Nuzzi, a Republican Southampton Town Councilman and East Hampton native, is challenging Legis. Jay Schneiderman, I-Montauk, who represents the second legislative district, extending from Montauk to East Moriches.
Both men hail from the Town of East Hampton; Nuzzi from East Hampton and Schneiderman from Montauk. Nuzzi is finishing his second term on the Southampton Town Board, first taking office in 2006. Schneiderman, who previously served as East Hampton Town Supervisor and turned down the Republican nomination to run for the seat this year, has been a legislator for 10 years.
Asked by David Rattray, editor of The East Hampton Star, if the South Fork gets its "fair share" from the county, Nuzzi said, "What we deliver versus what we get back is not as much." Particularly when it comes to public safety — the East End relies on its own town and village police departments and not the county police like the rest of Suffolk County — he said he would fight for more.
"My opponent works in or caucuses with the majority. He's the 13th vote," Nuzzi said of Schneiderman, referencing to his close relationship with Democrat Suffolk County Executive Steve Bellone. "But we haven't seen anything over the last several years that equates to any great increases," he said.
"You know I've delivered for the last 10 years," said Schneiderman, who is seeking his sixth and final term in office due to term limits.
He rattled off a list of county projects and funding — $3.5 million more in sales tax revenue for East End police departments, $20 million to widen County Road 39 in Southampton, dredging of Three Mile Harbor, Accabonac Harbor and Northwest Creek, $3 million in the restoration of Third House in Montauk, grants for Guild Hall and the Hamptons International Film Festival, and funding for a pool at the Suffolk County Community College campus in Riverhead.
Nuzzi said he wasn't impressed. The $3.5 million does not cover the amount generated in sales tax from the East End, he said. Of the dredging projects, he said, "That's the point of Suffolk County government. They are supposed to invest and reinvest in our infrastructure. I don't consider that being a gift on the part of Suffolk County."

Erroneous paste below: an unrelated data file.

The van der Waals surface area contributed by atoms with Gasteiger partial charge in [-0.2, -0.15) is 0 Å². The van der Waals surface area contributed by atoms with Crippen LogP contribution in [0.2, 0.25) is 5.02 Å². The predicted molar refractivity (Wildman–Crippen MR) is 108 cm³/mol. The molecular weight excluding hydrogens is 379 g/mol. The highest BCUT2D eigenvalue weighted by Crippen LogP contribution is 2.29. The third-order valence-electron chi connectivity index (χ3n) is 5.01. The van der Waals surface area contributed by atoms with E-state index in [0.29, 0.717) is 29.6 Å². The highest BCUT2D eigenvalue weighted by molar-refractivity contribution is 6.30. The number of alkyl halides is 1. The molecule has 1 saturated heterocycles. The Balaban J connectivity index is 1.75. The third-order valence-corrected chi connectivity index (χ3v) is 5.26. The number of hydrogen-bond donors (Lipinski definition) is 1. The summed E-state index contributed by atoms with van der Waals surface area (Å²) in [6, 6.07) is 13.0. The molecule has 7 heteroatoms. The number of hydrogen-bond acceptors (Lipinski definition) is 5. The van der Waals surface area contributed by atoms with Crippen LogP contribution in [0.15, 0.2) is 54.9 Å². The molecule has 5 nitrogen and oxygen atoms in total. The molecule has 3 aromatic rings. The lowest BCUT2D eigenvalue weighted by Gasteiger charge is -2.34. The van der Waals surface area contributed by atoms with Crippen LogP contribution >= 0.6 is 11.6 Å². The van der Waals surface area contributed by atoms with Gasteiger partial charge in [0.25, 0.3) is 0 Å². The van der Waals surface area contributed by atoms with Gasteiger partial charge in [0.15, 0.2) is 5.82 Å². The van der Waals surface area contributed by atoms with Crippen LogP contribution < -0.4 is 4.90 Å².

According to Schneiderman, the additional $3.5 million for East End police departments brings the total up to $7 million. "Ten percent of the population, 10 percent of the population, 10 percent of the money. When I got in, it was 5 percent."
Nuzzi pointed to the county's finances often. "Finances are now in such bad shape that the Comptroller named Suffolk County one of the most fiscally stressed," he said.
"The county went through a difficult period, no doubt," Schneiderman said. "We lost $100 million in sales tax revenue," and the county responded with a "drastic, draconian action" in reducing the work force by 20 percent, selling the Foley nursing home, among other measures.
Things are looking up, he said. Sales tax has grown roughly 7 percent in the last two years. The county is now generating $30 million a year for the general fund from red light cameras, primarily located in western Suffolk, and thousands of video lottery terminals recently approved for 2014 are expected to bring in $20 million in revenue by 2015.
"The current county deficit is not the $180 million my opponent spoke of. We closed 2013 with a deficit in the general fund of about $8 million, $4 million in the police fund," he said. "We hope to close 2014 with a zero deficit.
"it's easy to throw stones," Schneiderman said. "There are questions about the financial management of the Town of Southampton, too."
Schneiderman touted legislation he sponsored that passed the legislature earlier this month, requiring Suffolk County Vector Control to aggressively address the increase in cases of tick-borne disease, like Lyme disease. He said it makes more sense for the county to organize an attack from a regional perspective than leave it up to smaller municipalities to attack town by town.
"I don't know why it took 10 years — it's been a long discussed issue," Nuzzi said. He said he agreed the problem should be looked at regionally.
In closing, Nuzzi said, "I would ask: Are we better off in Suffolk County government today than we were 10 years ago? I don’t think we are."
"I’m running on my record," Schneiderman said, adding he is endorsed by several groups and big names in local politics including East Hampton Town Supervisor candidate Larry Cantwell, who is running on Democratic and Independence lines, Southampton Town Supervisor Anna Throne-Holst, an Independence Party member, and former Republican State Assemblyman John Behan, of Montauk.